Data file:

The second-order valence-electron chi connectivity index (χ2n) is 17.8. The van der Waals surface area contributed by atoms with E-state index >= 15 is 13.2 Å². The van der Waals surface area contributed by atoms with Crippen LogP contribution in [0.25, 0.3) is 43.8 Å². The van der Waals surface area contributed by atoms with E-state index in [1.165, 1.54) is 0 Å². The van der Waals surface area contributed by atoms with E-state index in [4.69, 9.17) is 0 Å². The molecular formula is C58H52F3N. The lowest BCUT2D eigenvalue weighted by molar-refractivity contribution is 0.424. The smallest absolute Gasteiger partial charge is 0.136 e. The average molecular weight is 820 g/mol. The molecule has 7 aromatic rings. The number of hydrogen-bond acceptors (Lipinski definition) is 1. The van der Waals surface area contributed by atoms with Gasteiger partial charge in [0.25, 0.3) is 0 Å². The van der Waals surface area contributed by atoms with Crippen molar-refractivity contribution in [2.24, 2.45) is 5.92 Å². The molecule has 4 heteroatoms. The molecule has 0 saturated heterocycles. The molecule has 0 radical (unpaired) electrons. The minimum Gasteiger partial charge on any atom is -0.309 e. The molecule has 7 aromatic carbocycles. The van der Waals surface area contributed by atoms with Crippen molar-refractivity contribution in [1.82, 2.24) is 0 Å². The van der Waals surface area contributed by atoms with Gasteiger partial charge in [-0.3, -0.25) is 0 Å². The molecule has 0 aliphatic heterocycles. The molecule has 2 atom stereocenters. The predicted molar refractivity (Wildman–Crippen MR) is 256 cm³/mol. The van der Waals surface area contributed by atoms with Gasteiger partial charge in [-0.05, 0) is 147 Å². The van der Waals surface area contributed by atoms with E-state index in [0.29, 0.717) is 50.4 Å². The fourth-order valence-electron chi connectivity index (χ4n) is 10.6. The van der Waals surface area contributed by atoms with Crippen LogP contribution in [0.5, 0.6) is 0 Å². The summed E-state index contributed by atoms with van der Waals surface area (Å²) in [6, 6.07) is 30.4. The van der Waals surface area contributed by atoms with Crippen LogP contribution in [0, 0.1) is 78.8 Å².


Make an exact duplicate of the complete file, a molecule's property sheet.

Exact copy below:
The second-order valence-electron chi connectivity index (χ2n) is 17.8. The van der Waals surface area contributed by atoms with E-state index >= 15 is 13.2 Å². The van der Waals surface area contributed by atoms with Crippen LogP contribution in [0.25, 0.3) is 43.8 Å². The van der Waals surface area contributed by atoms with E-state index in [1.165, 1.54) is 0 Å². The van der Waals surface area contributed by atoms with E-state index in [4.69, 9.17) is 0 Å². The molecular formula is C58H52F3N. The lowest BCUT2D eigenvalue weighted by molar-refractivity contribution is 0.424. The smallest absolute Gasteiger partial charge is 0.136 e. The average molecular weight is 820 g/mol. The molecule has 7 aromatic rings. The number of hydrogen-bond acceptors (Lipinski definition) is 1. The van der Waals surface area contributed by atoms with Gasteiger partial charge in [0.25, 0.3) is 0 Å². The van der Waals surface area contributed by atoms with Crippen molar-refractivity contribution in [2.24, 2.45) is 5.92 Å². The molecule has 4 heteroatoms. The molecule has 0 saturated heterocycles. The molecule has 0 radical (unpaired) electrons. The minimum Gasteiger partial charge on any atom is -0.309 e. The molecule has 7 aromatic carbocycles. The van der Waals surface area contributed by atoms with Crippen molar-refractivity contribution in [1.82, 2.24) is 0 Å². The van der Waals surface area contributed by atoms with Gasteiger partial charge in [-0.3, -0.25) is 0 Å². The molecule has 0 aliphatic heterocycles. The molecule has 2 atom stereocenters. The predicted molar refractivity (Wildman–Crippen MR) is 256 cm³/mol. The van der Waals surface area contributed by atoms with Gasteiger partial charge in [-0.05, 0) is 147 Å². The van der Waals surface area contributed by atoms with E-state index in [0.29, 0.717) is 50.4 Å². The fourth-order valence-electron chi connectivity index (χ4n) is 10.6. The van der Waals surface area contributed by atoms with Crippen LogP contribution in [0.5, 0.6) is 0 Å². The summed E-state index contributed by atoms with van der Waals surface area (Å²) in [6, 6.07) is 30.4. The van der Waals surface area contributed by atoms with Crippen LogP contribution in [0, 0.1) is 78.8 Å².